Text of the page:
Vitamin D: Levels of this essential compound have been found to be directly associated with the risk of dying from all causes. Being in the lowest 25% percent of vitamin D levels is associated with a 26% increased rate of all-cause mortality.[ii]  It has been proposed that doubling global vitamin D levels could significantly reduce mortality.[iii] Research published in the journal Clinical Endocrinology in 2009 confirmed that lower vitamin D levels are associated with increased all-cause mortality but also that the effect is even more pronounced with cardiovascular mortality.[iv] This finding was confirmed the same year in the Journal of the American Geriatric Society, [v]and again in 2010 in the American Journal of Clinical Nutrition.[vi]

Magnesium: In a world gone mad over taking inorganic calcium supplementation for invented diseases such as T-score defined “osteopenia” or “osteoporosis,” despite their well-known association with increased risk of cardiac mortality, magnesium’s role in protecting against heart disease cannot be overstressed. It is well-known that even the accelerated aging of the heart muscle experienced by those in long space flight is due to magnesium deficiency. In 2010, the Journal of Biomedical Sciences reported that cardiovascular risks are significantly lower in individuals who excrete higher levels of magnesium, indicating its protective role.[vii]  Another study published in the journal Atherosclerosis in 2011 found that low serum magnesium concentrations predict cardiovascular and all-cause mortality.[viii] Remember that when you are looking to ‘supplement’ your diet with magnesium go green. Chlorophyll is green because it has a magnesium atom at its center. Kale, for example, is far better a source of complex nutrition than magnesium supplements. But, failing the culinary approach, magnesium supplements can be highly effective at attaining a therapeutic and/or cardioprotective dose.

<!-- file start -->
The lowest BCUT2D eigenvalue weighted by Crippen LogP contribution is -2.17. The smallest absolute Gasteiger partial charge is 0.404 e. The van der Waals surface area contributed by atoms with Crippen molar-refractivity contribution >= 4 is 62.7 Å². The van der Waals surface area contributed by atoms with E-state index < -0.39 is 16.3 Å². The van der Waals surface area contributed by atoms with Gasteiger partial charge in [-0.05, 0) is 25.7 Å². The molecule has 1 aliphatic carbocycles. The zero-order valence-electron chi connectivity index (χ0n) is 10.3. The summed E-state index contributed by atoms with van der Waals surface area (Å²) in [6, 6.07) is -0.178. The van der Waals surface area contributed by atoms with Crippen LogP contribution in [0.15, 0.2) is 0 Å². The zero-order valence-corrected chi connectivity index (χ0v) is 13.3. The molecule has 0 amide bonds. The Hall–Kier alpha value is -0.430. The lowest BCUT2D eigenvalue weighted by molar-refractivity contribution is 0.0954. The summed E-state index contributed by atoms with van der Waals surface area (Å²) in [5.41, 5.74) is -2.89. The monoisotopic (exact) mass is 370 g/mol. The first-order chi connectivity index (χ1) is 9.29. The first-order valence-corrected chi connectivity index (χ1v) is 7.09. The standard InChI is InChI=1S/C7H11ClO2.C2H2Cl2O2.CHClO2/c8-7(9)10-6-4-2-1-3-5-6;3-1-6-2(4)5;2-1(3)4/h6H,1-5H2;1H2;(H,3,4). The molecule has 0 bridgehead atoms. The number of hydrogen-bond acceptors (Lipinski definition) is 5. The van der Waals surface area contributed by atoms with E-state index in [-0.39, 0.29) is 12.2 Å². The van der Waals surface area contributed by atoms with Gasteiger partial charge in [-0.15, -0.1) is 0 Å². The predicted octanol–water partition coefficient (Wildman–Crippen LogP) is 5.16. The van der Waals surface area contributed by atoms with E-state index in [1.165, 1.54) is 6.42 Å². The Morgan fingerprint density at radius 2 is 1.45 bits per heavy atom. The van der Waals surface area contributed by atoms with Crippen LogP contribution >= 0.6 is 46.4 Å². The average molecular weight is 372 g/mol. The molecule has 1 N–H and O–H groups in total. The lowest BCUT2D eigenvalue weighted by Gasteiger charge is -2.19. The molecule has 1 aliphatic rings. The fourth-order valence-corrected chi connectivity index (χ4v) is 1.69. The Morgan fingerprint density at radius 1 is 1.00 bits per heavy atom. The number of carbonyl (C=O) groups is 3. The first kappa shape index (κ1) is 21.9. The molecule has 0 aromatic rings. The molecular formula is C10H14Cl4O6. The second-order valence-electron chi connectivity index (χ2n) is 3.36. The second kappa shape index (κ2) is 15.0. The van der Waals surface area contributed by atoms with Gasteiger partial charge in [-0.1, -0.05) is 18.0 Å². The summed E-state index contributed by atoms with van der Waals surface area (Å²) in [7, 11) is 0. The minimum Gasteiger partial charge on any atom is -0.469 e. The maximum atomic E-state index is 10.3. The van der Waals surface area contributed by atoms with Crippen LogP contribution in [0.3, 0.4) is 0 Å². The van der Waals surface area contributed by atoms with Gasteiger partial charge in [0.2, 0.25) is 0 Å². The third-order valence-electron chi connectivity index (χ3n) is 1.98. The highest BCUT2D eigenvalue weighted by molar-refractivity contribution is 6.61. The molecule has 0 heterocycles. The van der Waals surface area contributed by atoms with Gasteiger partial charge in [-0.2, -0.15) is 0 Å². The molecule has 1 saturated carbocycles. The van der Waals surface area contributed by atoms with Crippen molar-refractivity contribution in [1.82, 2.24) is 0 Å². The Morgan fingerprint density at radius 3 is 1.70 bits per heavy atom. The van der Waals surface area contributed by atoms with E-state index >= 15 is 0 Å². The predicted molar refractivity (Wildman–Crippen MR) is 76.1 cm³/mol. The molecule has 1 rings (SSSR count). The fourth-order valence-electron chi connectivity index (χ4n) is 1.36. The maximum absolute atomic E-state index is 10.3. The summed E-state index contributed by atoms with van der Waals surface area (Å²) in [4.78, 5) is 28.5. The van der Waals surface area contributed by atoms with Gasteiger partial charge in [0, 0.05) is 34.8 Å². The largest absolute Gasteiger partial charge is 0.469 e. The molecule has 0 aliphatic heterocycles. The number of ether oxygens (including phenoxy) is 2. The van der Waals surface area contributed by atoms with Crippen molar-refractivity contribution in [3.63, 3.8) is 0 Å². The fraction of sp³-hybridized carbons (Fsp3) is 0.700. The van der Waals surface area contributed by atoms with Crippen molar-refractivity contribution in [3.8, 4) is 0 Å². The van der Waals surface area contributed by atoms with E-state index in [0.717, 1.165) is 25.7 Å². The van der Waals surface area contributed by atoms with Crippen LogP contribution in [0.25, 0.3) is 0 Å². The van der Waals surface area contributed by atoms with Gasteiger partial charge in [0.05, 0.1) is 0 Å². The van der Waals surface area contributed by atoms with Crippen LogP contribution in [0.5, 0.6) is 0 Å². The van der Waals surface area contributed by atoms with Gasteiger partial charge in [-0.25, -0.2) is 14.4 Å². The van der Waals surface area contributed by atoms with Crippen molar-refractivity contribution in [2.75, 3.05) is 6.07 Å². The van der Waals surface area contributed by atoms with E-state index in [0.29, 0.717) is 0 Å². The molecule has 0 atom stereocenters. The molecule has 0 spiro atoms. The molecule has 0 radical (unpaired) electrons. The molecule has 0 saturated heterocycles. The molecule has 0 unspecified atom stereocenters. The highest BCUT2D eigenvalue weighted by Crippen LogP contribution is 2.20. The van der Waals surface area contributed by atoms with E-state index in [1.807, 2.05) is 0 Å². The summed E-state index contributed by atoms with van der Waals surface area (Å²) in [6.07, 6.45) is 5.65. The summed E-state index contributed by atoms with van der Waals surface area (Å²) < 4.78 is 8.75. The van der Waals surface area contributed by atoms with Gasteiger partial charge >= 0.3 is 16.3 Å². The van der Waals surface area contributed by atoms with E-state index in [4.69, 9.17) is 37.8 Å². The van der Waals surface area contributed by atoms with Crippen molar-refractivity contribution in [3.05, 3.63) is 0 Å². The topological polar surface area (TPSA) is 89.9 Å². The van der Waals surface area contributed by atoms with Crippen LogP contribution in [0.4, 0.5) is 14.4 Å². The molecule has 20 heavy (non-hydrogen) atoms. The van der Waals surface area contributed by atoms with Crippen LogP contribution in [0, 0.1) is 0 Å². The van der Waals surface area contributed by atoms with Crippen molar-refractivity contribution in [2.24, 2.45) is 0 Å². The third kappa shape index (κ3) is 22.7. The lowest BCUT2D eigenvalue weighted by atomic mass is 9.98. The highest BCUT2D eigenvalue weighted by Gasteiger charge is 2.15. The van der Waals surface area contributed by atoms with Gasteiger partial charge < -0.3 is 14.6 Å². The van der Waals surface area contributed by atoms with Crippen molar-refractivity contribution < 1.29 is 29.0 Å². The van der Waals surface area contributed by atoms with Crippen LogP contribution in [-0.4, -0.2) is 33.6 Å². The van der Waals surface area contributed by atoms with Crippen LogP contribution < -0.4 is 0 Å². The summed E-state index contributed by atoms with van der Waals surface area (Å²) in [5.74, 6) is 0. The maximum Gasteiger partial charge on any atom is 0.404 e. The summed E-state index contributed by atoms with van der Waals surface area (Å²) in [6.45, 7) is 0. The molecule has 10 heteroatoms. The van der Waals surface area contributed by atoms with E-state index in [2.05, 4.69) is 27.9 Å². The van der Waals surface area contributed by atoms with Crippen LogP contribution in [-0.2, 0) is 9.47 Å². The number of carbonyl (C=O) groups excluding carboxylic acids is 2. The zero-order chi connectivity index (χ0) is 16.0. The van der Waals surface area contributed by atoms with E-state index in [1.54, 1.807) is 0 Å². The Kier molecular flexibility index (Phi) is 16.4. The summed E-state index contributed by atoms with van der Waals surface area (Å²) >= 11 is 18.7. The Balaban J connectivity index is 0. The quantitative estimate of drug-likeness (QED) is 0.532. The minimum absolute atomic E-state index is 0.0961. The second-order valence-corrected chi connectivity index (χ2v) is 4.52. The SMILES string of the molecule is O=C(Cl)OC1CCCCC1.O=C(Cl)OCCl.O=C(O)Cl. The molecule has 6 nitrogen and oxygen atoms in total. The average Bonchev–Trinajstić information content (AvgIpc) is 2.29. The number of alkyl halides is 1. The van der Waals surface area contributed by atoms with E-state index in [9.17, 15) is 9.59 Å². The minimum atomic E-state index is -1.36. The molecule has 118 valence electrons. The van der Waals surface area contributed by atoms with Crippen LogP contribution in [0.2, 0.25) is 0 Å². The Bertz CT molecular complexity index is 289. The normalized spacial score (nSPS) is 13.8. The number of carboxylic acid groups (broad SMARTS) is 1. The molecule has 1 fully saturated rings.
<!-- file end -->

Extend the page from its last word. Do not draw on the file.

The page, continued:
For an additional list of compounds that may reduce cardiac mortality, including cocoa, tea, wine and yes, even cholesterol itself, view our Reduce Cardiac Mortality page.

Pomegranate Heart Health Benefits

Four Natural Compounds Which May Unclog the Arteries

Pomegranate: this remarkable fruit has been found in a human clinical study to reverse the carotid artery thickness (i.e. blockage) by up to 29% within 1 year. [ix] There are a broad range of mechanisms that have been identified which may be responsible for this effect, including: 1) lowering blood pressure 2) fighting infection (plaque in arteries often contains bacteria and viruses) 3) preventing cholesterol oxidation 4) reducing inflammation.[x]

Arginine: Preclinical and clinical research indicates that this amino acid not only prevents the progression of atherosclerosis but also reverses pathologies associated with the process. (see also: Clogged Arteries and Arginine). One of the mechanisms in which it accomplishes this feat is by increasing the production of nitric oxide which is normally depressed in blood vessels where the inner lining has been damaged (endothelium) resulting in dysfunction.